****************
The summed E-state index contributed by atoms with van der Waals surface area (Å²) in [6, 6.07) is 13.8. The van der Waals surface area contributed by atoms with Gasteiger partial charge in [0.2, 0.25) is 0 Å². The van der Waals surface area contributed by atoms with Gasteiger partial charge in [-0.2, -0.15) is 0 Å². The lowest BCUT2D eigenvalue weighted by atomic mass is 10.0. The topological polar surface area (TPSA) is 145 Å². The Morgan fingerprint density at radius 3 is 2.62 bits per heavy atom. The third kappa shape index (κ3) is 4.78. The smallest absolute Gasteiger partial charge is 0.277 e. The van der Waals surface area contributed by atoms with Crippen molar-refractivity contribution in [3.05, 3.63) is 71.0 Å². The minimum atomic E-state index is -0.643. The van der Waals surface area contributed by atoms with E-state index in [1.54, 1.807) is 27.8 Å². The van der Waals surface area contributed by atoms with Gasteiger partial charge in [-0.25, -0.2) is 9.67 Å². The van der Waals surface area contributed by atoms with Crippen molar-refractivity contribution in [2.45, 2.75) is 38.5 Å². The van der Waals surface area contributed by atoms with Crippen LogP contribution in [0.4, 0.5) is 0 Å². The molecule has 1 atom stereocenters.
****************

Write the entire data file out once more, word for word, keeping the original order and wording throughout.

The summed E-state index contributed by atoms with van der Waals surface area (Å²) in [6, 6.07) is 13.8. The van der Waals surface area contributed by atoms with Gasteiger partial charge in [0.2, 0.25) is 0 Å². The van der Waals surface area contributed by atoms with Gasteiger partial charge in [-0.2, -0.15) is 0 Å². The lowest BCUT2D eigenvalue weighted by atomic mass is 10.0. The topological polar surface area (TPSA) is 145 Å². The Morgan fingerprint density at radius 3 is 2.62 bits per heavy atom. The third kappa shape index (κ3) is 4.78. The smallest absolute Gasteiger partial charge is 0.277 e. The van der Waals surface area contributed by atoms with Crippen molar-refractivity contribution in [3.05, 3.63) is 71.0 Å². The minimum atomic E-state index is -0.643. The van der Waals surface area contributed by atoms with E-state index in [1.54, 1.807) is 27.8 Å². The van der Waals surface area contributed by atoms with Gasteiger partial charge in [-0.25, -0.2) is 9.67 Å². The van der Waals surface area contributed by atoms with Crippen molar-refractivity contribution in [2.45, 2.75) is 38.5 Å². The van der Waals surface area contributed by atoms with Crippen LogP contribution in [0.4, 0.5) is 0 Å². The molecule has 1 atom stereocenters.